Set out your clothes the night before. Plan your route. Spending a little mental time beforehand makes it more likely you’ll follow through. Keep running clothes in your car for unexpected opportunities. You never know when a group from the office might get together for an impromptu run. 


Run in the Morning 

The early bird catches the worm. Getting your workout done early means you don’t have to worry about it for the rest of the day. Plus, you begin your day on the right side, with all of the benefits that come with physical activity: increased blood flow, improved circulation, and a clear head. I often engage in a strength challenge with my athletes. There’s nothing better than getting my workout done first thing (though admittedly, this doesn’t always happen). 


Enjoy the Health Benefits 

Running comes with a plethora of health benefits, and sometimes it’s helpful to remember just what those benefits are. According to a group of Dutch researchers, running just two and a half hours per week is associated with a reduced risk of dying from heart attack or stroke, reduced risk of developing cardiovascular disease, and a lower risk of developing cancer, Parkinson’s, and Alzheimer’s. Their study, known as the Copenhagen City Heart Study, found that joggers live, on average, six years longer than people who don’t jog.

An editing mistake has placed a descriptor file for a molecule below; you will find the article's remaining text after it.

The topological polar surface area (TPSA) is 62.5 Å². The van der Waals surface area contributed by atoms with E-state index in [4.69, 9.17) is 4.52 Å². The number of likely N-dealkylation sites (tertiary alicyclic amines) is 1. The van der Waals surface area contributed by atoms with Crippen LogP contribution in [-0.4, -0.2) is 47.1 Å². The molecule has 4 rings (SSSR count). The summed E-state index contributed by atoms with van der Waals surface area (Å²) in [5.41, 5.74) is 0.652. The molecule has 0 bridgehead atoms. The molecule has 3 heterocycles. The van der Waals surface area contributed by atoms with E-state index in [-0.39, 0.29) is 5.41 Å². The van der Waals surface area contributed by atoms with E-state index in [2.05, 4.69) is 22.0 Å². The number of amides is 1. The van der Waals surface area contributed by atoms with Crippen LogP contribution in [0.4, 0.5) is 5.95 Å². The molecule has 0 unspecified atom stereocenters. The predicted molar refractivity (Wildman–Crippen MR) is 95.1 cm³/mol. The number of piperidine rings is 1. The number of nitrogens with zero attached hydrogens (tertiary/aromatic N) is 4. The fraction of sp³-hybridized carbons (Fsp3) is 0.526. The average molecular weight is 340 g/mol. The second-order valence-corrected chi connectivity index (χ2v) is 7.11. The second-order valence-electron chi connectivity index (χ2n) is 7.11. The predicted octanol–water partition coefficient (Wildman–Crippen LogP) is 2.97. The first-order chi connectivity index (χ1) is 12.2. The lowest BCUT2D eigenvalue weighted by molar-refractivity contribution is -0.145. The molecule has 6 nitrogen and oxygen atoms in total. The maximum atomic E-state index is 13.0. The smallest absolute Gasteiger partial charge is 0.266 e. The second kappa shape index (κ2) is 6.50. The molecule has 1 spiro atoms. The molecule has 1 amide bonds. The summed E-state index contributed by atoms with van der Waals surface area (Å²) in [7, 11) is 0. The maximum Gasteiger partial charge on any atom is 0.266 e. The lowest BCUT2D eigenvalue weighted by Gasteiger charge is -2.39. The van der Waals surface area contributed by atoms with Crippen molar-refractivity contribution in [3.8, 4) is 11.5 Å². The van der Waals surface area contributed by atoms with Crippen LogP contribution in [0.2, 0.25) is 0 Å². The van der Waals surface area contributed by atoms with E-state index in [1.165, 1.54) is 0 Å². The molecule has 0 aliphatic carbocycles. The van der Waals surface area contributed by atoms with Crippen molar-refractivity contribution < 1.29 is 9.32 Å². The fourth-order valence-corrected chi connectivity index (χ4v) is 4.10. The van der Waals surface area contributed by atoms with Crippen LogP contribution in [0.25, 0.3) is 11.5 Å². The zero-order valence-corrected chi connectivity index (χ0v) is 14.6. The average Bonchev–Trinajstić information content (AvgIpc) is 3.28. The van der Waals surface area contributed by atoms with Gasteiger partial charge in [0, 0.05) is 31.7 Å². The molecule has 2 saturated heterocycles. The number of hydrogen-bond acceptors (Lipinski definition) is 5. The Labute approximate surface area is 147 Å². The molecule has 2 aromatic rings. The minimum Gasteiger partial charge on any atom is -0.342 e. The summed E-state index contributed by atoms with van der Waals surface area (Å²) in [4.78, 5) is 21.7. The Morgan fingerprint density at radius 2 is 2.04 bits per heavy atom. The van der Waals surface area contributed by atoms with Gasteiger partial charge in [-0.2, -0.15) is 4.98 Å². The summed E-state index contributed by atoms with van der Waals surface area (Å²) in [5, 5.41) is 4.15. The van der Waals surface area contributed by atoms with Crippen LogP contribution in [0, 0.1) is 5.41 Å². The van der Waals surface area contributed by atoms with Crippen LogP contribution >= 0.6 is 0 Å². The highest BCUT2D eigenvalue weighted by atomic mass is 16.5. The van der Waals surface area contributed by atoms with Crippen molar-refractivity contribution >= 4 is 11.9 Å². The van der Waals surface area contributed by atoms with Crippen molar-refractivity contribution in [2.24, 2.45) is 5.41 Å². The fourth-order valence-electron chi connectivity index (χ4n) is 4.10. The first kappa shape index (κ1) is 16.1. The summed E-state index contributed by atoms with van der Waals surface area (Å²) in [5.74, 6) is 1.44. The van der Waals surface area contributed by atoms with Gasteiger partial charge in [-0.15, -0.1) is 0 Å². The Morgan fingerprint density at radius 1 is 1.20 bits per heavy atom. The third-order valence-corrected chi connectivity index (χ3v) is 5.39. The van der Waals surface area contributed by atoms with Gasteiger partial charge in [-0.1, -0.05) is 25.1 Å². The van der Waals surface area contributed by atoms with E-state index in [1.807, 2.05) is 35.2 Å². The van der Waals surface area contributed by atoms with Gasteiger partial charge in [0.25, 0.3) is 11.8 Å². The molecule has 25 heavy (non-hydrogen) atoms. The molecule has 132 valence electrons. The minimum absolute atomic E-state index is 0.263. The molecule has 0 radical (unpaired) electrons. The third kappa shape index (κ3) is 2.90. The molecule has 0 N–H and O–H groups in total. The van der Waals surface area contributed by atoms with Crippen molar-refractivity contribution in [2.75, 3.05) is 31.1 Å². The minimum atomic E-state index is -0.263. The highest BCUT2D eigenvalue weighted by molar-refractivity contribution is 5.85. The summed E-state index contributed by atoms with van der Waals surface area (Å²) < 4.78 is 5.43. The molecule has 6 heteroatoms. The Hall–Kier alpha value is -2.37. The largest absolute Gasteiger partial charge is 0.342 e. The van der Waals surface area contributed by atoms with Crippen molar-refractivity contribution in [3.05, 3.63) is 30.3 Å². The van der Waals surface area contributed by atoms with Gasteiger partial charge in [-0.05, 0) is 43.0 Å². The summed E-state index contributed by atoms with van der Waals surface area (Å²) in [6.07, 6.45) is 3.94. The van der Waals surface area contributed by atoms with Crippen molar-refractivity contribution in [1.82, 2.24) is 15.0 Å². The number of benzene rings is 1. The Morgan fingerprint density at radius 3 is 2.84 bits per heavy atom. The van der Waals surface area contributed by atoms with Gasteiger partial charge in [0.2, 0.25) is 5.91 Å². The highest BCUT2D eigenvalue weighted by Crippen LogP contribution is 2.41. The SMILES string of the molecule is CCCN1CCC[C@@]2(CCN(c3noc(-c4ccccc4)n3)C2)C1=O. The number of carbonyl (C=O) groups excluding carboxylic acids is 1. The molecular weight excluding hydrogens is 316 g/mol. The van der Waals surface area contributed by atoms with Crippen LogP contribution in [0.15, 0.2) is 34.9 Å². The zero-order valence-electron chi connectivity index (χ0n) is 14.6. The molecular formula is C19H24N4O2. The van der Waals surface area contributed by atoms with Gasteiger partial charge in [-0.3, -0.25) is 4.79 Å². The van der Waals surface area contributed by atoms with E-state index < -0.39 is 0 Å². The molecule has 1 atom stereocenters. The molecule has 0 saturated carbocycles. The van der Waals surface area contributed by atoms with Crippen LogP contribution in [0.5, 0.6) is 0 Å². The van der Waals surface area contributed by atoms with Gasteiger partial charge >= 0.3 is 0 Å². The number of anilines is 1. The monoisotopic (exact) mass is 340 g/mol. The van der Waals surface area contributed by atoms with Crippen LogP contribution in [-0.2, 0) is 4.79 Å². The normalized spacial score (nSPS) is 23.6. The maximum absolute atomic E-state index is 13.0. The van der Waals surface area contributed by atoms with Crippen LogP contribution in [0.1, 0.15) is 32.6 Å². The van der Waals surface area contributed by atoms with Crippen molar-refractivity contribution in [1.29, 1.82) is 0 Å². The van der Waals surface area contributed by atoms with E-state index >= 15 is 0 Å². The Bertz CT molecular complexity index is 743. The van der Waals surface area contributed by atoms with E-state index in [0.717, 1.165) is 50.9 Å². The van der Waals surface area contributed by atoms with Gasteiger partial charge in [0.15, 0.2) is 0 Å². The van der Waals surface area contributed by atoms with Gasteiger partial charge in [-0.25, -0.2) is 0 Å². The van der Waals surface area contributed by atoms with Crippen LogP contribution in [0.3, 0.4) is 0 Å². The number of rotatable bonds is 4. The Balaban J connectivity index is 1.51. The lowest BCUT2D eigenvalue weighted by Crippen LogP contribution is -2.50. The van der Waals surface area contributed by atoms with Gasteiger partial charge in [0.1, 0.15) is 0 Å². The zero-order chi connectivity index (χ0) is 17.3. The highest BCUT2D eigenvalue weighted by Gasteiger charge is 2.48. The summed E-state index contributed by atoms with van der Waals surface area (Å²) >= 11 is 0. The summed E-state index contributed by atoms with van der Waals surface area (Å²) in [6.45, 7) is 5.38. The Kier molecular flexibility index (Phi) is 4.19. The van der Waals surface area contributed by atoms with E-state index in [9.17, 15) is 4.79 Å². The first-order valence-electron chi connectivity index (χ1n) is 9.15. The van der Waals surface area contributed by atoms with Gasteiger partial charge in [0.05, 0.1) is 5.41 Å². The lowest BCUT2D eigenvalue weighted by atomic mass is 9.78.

It doesn’t have to be complicated. One of the beauties of running is its simplicity. It’s just you, some comfortable clothes and your favorite pair of running shoes. If you find your motivation is lacking, use these tips as inspiration.  



Jeff Browning running in the Free State 100 - photo credit: Rick Mayo


Jeff Browning is a veteran ultrarunner and ultra-endurance coach. As a masters athlete, he has embraced both mobility and strength consistently in his training to slow down aging and to prepare his body for the rigors of up to five 100-milers per season—some just weeks apart. You can learn more about him, his adventures, and his coaching at GoBroncoBilly.com or on Instagram: @GoBroncoBilly